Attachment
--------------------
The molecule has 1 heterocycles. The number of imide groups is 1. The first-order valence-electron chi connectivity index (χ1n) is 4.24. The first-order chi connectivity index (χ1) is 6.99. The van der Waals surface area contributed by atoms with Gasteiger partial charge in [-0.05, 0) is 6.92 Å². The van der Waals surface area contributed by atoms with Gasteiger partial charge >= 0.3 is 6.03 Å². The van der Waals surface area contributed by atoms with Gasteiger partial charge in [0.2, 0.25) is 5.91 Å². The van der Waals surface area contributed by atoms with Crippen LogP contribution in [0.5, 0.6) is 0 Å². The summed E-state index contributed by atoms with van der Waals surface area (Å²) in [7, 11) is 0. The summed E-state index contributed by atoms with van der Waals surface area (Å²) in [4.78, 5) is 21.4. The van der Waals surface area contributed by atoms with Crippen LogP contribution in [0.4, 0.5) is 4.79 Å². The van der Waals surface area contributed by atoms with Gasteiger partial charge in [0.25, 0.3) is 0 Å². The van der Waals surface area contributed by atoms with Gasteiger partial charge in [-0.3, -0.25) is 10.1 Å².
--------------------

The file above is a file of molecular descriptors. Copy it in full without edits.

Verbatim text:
The molecule has 1 heterocycles. The number of imide groups is 1. The first-order valence-electron chi connectivity index (χ1n) is 4.24. The first-order chi connectivity index (χ1) is 6.99. The van der Waals surface area contributed by atoms with Gasteiger partial charge in [-0.05, 0) is 6.92 Å². The van der Waals surface area contributed by atoms with Gasteiger partial charge >= 0.3 is 6.03 Å². The van der Waals surface area contributed by atoms with Gasteiger partial charge in [0.2, 0.25) is 5.91 Å². The van der Waals surface area contributed by atoms with Crippen LogP contribution in [0.5, 0.6) is 0 Å². The summed E-state index contributed by atoms with van der Waals surface area (Å²) in [7, 11) is 0. The summed E-state index contributed by atoms with van der Waals surface area (Å²) in [4.78, 5) is 21.4. The van der Waals surface area contributed by atoms with Crippen LogP contribution in [0.4, 0.5) is 4.79 Å². The van der Waals surface area contributed by atoms with Gasteiger partial charge in [0.25, 0.3) is 0 Å². The van der Waals surface area contributed by atoms with Gasteiger partial charge in [-0.3, -0.25) is 10.1 Å².